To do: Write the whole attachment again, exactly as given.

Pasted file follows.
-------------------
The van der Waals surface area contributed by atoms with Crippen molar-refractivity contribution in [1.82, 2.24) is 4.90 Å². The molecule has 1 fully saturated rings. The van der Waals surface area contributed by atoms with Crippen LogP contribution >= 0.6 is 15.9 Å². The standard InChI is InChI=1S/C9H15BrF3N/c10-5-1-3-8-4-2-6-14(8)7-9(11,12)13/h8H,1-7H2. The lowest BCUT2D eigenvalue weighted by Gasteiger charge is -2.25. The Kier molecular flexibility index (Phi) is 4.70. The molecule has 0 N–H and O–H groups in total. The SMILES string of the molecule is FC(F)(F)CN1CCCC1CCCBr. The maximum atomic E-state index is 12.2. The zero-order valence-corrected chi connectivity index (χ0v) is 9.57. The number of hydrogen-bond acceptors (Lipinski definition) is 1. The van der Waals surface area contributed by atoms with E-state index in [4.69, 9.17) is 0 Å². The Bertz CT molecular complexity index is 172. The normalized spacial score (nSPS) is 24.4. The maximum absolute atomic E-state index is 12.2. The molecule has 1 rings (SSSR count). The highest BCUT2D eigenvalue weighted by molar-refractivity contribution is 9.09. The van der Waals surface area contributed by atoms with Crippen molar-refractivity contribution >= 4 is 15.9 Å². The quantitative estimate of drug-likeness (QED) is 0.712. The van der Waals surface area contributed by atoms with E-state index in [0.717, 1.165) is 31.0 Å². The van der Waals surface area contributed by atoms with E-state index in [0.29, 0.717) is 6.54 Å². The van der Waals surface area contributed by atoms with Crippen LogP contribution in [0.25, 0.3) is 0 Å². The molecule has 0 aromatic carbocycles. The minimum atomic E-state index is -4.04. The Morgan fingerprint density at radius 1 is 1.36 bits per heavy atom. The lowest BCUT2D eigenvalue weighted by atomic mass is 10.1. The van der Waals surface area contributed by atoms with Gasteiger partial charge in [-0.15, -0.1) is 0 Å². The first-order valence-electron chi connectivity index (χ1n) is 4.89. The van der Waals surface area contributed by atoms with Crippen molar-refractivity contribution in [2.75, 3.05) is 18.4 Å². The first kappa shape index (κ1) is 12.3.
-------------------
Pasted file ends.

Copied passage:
The van der Waals surface area contributed by atoms with Crippen molar-refractivity contribution in [1.82, 2.24) is 4.90 Å². The molecule has 1 fully saturated rings. The van der Waals surface area contributed by atoms with Crippen LogP contribution >= 0.6 is 15.9 Å². The standard InChI is InChI=1S/C9H15BrF3N/c10-5-1-3-8-4-2-6-14(8)7-9(11,12)13/h8H,1-7H2. The lowest BCUT2D eigenvalue weighted by Gasteiger charge is -2.25. The Kier molecular flexibility index (Phi) is 4.70. The molecule has 0 N–H and O–H groups in total. The SMILES string of the molecule is FC(F)(F)CN1CCCC1CCCBr. The maximum atomic E-state index is 12.2. The zero-order valence-corrected chi connectivity index (χ0v) is 9.57. The number of hydrogen-bond acceptors (Lipinski definition) is 1. The van der Waals surface area contributed by atoms with E-state index in [4.69, 9.17) is 0 Å². The Bertz CT molecular complexity index is 172. The normalized spacial score (nSPS) is 24.4. The maximum absolute atomic E-state index is 12.2. The molecule has 1 rings (SSSR count). The highest BCUT2D eigenvalue weighted by molar-refractivity contribution is 9.09. The van der Waals surface area contributed by atoms with Crippen molar-refractivity contribution >= 4 is 15.9 Å². The quantitative estimate of drug-likeness (QED) is 0.712. The van der Waals surface area contributed by atoms with E-state index in [0.717, 1.165) is 31.0 Å². The van der Waals surface area contributed by atoms with E-state index in [0.29, 0.717) is 6.54 Å². The van der Waals surface area contributed by atoms with Crippen LogP contribution in [0.25, 0.3) is 0 Å². The molecule has 0 aromatic carbocycles. The minimum atomic E-state index is -4.04. The Morgan fingerprint density at radius 1 is 1.36 bits per heavy atom. The lowest BCUT2D eigenvalue weighted by atomic mass is 10.1. The van der Waals surface area contributed by atoms with Gasteiger partial charge in [-0.15, -0.1) is 0 Å². The first-order valence-electron chi connectivity index (χ1n) is 4.89. The van der Waals surface area contributed by atoms with Crippen molar-refractivity contribution in [2.75, 3.05) is 18.4 Å². The first kappa shape index (κ1) is 12.3.